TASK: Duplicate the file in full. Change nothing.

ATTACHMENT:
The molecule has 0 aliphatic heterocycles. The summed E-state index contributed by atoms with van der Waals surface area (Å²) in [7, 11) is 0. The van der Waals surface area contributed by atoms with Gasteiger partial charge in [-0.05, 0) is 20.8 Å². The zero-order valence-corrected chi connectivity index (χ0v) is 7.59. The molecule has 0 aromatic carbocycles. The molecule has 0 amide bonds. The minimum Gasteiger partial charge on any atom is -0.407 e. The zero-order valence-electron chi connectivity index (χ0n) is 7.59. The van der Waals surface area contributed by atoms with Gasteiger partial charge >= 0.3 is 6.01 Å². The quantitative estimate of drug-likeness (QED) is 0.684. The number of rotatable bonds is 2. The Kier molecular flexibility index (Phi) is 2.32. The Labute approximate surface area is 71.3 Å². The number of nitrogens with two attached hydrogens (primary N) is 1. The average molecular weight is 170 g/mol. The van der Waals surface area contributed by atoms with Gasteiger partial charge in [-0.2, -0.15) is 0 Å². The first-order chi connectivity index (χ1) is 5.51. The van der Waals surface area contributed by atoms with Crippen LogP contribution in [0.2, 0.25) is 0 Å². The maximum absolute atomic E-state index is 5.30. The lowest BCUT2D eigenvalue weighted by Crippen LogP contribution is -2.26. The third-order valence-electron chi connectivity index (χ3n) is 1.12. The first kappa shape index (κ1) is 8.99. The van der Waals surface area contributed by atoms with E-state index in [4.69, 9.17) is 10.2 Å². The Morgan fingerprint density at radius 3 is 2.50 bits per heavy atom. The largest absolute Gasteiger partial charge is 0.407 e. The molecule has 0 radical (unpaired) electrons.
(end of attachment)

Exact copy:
The molecule has 0 aliphatic heterocycles. The summed E-state index contributed by atoms with van der Waals surface area (Å²) in [7, 11) is 0. The van der Waals surface area contributed by atoms with Gasteiger partial charge in [-0.05, 0) is 20.8 Å². The zero-order valence-corrected chi connectivity index (χ0v) is 7.59. The molecule has 0 aromatic carbocycles. The molecule has 0 amide bonds. The minimum Gasteiger partial charge on any atom is -0.407 e. The zero-order valence-electron chi connectivity index (χ0n) is 7.59. The van der Waals surface area contributed by atoms with Gasteiger partial charge >= 0.3 is 6.01 Å². The quantitative estimate of drug-likeness (QED) is 0.684. The number of rotatable bonds is 2. The Kier molecular flexibility index (Phi) is 2.32. The Labute approximate surface area is 71.3 Å². The number of nitrogens with two attached hydrogens (primary N) is 1. The average molecular weight is 170 g/mol. The van der Waals surface area contributed by atoms with Gasteiger partial charge in [-0.2, -0.15) is 0 Å². The first-order chi connectivity index (χ1) is 5.51. The van der Waals surface area contributed by atoms with Crippen LogP contribution in [0.2, 0.25) is 0 Å². The maximum absolute atomic E-state index is 5.30. The lowest BCUT2D eigenvalue weighted by Crippen LogP contribution is -2.26. The third-order valence-electron chi connectivity index (χ3n) is 1.12. The first kappa shape index (κ1) is 8.99. The van der Waals surface area contributed by atoms with E-state index in [4.69, 9.17) is 10.2 Å². The Morgan fingerprint density at radius 3 is 2.50 bits per heavy atom. The largest absolute Gasteiger partial charge is 0.407 e. The molecule has 0 radical (unpaired) electrons.